An incapacitated adult may be so isolated that he/she does not have a family member or friend to serve as his/her guardian. Physicians and other health care providers are reluctant, and often refuse, to treat and serve an incapacitated adult who does not have a guardian to give informed consent. In addition, without a guardian, an individual may be denied appropriate housing, pension benefits, government entitlements, personal care and social activities.
Colorado does not have a state-funded guardianship program which would serve such people. A few County Departments of Social Services provide guardianship services but only in limited circumstances.
The Guardianship Alliance recruits, carefully screens and trains volunteers who serve as guardians for adults who are isolated, indigent and incapacitated. Agencies such as hospitals, nursing homes, home health providers and others, call the Alliance seeking Volunteer Guardians for their patients. The Alliance matches an appropriate volunteer (when a volunteer is available) with a person in need of a guardian, and handles all required paperwork.
Volunteers complete the Guardianship Alliance Guardian Training class free of charge. On-going support and consultation is always available for the volunteers. They submit annual reports to the Guardianship Alliance and to the court.
In addition to guardians, some volunteers serve as agents under Durable Powers of Attorney, representative payees, and money managers.
Duties and Responsibilities of a Volunteer Guardian: Depending upon the court order in a specific case, a Volunteer Guardian has the same duties as any guardian which include:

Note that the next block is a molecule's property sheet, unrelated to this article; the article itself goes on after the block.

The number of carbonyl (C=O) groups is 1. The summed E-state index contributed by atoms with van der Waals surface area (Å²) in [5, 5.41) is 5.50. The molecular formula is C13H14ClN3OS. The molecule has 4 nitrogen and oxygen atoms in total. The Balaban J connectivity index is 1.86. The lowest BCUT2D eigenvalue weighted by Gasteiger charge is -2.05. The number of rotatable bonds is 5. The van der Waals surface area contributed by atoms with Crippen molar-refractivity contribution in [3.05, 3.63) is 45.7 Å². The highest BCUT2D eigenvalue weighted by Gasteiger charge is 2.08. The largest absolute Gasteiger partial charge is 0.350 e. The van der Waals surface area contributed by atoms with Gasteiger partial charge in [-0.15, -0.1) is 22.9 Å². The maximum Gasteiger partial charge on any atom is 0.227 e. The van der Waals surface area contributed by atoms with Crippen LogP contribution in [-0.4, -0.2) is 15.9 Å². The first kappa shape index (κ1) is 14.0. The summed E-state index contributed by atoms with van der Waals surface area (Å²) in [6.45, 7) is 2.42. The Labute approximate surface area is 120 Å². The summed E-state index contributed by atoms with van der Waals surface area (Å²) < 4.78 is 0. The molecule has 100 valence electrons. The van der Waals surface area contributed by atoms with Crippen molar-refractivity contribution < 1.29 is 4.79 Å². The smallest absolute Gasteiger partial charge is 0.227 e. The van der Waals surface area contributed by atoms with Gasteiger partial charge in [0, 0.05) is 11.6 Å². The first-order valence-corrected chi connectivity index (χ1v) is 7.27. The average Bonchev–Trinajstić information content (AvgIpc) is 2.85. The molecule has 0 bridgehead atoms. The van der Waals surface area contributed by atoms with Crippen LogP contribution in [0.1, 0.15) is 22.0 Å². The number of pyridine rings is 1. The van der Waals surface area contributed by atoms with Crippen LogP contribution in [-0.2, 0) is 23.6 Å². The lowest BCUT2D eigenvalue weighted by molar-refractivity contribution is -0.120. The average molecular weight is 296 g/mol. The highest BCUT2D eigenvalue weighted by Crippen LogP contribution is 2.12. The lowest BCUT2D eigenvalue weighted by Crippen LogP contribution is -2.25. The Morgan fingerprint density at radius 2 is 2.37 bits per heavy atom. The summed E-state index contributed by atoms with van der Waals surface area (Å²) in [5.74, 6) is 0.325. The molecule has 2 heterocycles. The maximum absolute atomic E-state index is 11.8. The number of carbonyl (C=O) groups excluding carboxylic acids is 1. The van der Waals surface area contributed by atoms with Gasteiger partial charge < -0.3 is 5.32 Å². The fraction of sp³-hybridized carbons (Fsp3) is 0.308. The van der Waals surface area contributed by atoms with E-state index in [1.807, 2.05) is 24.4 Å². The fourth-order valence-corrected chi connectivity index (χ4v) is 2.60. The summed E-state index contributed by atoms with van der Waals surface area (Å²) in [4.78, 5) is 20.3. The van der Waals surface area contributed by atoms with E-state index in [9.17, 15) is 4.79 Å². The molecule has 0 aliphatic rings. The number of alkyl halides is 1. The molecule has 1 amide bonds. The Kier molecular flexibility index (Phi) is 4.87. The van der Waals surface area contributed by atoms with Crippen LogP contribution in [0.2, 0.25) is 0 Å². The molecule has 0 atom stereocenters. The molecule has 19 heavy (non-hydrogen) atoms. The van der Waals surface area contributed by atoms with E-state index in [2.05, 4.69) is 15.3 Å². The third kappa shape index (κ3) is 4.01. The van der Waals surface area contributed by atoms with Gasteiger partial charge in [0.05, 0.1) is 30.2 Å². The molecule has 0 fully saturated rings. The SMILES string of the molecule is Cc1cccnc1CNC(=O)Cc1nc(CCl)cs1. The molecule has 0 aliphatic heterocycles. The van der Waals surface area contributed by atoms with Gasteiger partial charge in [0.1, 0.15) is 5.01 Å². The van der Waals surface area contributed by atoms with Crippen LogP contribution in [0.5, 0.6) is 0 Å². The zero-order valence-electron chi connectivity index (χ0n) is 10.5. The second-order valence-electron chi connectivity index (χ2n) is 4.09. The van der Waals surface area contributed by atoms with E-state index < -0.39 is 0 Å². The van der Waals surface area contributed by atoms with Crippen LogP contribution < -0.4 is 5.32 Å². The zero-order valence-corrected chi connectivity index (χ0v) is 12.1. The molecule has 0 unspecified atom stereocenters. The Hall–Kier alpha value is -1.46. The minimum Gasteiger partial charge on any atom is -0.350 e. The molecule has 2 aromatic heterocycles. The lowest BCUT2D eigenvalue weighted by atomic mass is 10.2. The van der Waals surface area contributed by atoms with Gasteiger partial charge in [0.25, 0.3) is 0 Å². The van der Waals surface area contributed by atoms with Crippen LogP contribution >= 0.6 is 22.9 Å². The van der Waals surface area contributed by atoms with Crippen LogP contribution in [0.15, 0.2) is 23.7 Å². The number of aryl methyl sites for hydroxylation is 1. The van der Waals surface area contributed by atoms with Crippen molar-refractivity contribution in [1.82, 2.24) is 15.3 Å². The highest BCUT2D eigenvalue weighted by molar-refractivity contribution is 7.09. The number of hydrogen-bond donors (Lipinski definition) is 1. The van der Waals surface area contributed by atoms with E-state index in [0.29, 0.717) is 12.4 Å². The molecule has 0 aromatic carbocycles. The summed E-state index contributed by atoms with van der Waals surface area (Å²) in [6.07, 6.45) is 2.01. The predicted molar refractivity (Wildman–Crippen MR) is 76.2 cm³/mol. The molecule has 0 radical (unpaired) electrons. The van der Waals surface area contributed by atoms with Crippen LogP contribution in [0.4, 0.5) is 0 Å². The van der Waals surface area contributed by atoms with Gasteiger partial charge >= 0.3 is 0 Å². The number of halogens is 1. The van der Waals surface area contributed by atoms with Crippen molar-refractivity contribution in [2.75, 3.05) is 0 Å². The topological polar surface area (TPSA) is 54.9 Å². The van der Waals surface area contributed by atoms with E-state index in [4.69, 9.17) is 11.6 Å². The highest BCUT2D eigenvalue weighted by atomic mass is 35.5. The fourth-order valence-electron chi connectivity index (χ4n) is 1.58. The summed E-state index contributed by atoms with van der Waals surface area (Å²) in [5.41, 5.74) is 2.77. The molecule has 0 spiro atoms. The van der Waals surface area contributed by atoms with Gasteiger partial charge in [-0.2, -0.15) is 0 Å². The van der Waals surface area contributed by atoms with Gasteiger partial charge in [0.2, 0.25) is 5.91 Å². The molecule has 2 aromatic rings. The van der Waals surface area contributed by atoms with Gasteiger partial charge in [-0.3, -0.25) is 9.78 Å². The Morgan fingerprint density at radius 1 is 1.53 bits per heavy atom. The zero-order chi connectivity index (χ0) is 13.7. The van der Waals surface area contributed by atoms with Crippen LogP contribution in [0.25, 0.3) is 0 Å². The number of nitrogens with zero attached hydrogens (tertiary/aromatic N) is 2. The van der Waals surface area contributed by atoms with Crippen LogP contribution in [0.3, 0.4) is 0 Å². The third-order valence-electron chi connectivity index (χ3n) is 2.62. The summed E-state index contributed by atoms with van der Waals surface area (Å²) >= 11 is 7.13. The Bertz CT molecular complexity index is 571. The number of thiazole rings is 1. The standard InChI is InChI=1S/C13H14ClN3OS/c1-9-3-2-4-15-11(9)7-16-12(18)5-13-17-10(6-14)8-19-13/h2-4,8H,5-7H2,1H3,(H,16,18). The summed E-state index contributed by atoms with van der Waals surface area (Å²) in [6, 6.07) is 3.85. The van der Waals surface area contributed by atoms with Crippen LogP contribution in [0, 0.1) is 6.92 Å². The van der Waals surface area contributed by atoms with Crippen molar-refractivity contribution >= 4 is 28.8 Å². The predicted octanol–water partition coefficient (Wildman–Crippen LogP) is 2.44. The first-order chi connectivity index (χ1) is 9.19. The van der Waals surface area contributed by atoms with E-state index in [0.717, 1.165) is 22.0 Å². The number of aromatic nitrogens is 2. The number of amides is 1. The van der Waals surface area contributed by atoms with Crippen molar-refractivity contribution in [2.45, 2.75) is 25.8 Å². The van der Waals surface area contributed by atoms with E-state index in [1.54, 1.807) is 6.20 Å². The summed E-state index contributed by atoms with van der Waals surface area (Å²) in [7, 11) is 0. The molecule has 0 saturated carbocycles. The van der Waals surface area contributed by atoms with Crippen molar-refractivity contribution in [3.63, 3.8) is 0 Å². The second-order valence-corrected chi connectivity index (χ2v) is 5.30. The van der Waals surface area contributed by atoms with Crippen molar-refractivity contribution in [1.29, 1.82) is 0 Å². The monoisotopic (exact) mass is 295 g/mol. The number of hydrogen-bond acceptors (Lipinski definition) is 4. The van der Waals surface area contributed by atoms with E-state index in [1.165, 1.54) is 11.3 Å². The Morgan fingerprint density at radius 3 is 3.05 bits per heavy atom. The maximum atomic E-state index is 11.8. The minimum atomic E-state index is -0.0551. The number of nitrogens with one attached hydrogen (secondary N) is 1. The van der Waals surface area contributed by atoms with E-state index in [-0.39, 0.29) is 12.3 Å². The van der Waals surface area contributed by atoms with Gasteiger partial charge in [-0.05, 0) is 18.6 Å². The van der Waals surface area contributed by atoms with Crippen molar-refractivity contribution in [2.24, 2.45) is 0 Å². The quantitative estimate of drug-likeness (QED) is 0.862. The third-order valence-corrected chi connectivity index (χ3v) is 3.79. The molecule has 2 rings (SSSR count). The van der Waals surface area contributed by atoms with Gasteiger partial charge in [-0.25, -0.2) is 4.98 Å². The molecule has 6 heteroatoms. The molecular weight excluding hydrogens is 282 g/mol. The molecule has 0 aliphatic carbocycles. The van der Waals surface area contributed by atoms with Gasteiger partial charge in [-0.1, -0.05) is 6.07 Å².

- To determine where the ward should live.
- To arrange for and make decisions about care, medical treatment or other services for the ward.
- To see that the basic daily personal needs of the ward are met, including food, clothing and shelter
Immunities of Guardians: A guardian is not required to provide for a ward out of the guardian’s own funds. A guardian is not liable for a ward’s actions and behaviors. A guardian is not liable for harm to a ward caused by a care giver selected by the guardian.
Time Requirement for Volunteer Guardians: The time required to serve as a Volunteer Guardian depends upon the severity of the ward’s disabling condition. For persons in residential care facilities where daily needs are provided by staff, the guardian’s time requirement may be only four to six hours per month. For those in independent or semi-independent living situations, the guardian may have to monitor diet, safety and other daily needs which will require more time. Before accepting an appointment, a prospective Volunteer Guardian must seriously consider the time commitment required.
Volunteers specify the geographic area in which they wish to work and the population they wish to serve.
While guardianship is often a long-term commitment (for the life of the ward) if circumstances make it absolutely impossible for a volunteer to continue, the appointment can be terminated. In that case, the Guardianship Alliance will find a successor guardian and make a smooth transition for the ward.
For information and assistance, call the Guardianship Alliance at 303-228-5382 or send an email.